For DesignOffice’s directors Mark Simpson, Damien Mulvihill and their team, the conversation of changing work hours began in late 2021, instigated by the lockdowns in Melbourne. In consultation with the team, it was agreed to trial four working days 8am to 6.30pm, Monday to Thursday with Friday free of work. This was initiated and reviewed and more flexibility added in with the option for the team to shift some of their hours to the ‘off-line Friday’ with no calls or emails, purely to focus on design work.

Predominantly, the team work the four longer days but the option is always there to start these days later or finish them earlier in order to spend offline time on design-focused work on the Friday. The intent is to provide the opportunity for everyone to take a three-day weekend. On Thursdays, clients are contacted to make sure everything is working smoothly and only urgent calls are taken on Friday.

Simpson says that the team are enthusiastic about the new arrangements and the benefits are a time (on the Friday) for clear thoughts for design-focused work. Part time employees, notably those with children, feel more connected to the team. As Simpson says, “working three out of four days feels like they’re always there, whereas three out of five feels like part time.”

DesignOffice, photograph by Kate Ballis.

Although the team at DesignOffice are working the same number of hours, the model has been crafted to maximise the collective benefits. Output is more defined and focused and tweaks over the last year have aimed to find the best outcomes for all. Simpson adds: “Initially, we found that working 38 hours a week over four days didn’t work for everyone all of the time, so we’ve looked at restructuring the model to ensure we are all together in the studio Monday to Thursday from 9 to 5.30pm. Flexibility is provided in the balance of time around these core studio hours. It’s about providing a framework for meaningful personal choice and ensuring we’re focused on the best outcomes for our projects and our team.”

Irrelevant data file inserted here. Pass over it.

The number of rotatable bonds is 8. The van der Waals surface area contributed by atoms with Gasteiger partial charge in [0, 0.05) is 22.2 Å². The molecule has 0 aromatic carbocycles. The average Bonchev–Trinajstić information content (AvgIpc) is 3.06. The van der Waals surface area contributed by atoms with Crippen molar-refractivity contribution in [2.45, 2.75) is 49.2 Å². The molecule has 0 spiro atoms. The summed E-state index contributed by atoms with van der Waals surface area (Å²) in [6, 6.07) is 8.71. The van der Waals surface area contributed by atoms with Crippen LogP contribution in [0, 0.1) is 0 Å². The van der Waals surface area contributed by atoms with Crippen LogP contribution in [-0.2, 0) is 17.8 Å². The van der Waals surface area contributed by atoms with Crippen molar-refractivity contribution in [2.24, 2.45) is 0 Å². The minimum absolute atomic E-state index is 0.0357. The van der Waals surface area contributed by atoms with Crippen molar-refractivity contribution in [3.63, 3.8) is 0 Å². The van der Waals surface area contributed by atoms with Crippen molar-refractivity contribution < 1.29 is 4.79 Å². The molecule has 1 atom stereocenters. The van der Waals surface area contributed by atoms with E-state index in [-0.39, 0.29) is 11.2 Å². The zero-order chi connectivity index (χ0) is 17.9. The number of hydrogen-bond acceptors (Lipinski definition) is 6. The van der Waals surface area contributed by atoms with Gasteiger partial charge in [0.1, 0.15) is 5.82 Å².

DesignOffice, photograph by Matt Harvey.

For WOWOWA Architecture there has been a different experience. Always the early adopters, in the last quarter of 2021 WOWOWA instigated a three-month trial of a four-day working week. The first six weeks were in Melbourne lockdowns and all went well as staff absolutely embraced the rest/rejuvenate day. When lockdown was over there were still six weeks of the trial, but things began to subtly change — it became too tiring to have a normal social life on the four big days. Incrementally the team dropped the four-day week requesting to return to a five-day week in the office.

Instead WOWOWA now champions the ‘Flex Calendar’ and for the 12 strong team with several mums, this was a more successful approach for ultimate work/life flexibility. Some people work from home when they need but most people prefer to be in the studio especially with initiatives such as ‘Fancy Lunch Fridays’. 

Scott Woodward and Monique Woodward, Peter Bennetts.

Monique Woodward, director at WOWOWA, explains: “Without a systemic change to a four-day work week, we found what was most successful was the idea that anyone could just work and do appointments whenever they wanted in the day, or they could start early and finish early or they could move their schedules around. Director level flexibility for the win.” 

Finally, global practice Woods Bagot has another perspective and at the heart is incredible flexibility. With 17 studios worldwide, Woods Bagot has instituted an overarching People and Culture program. The philosophy of ‘People Architecture’ is foremost for the practice, understanding and supporting the collective of people with a human-centric working policy.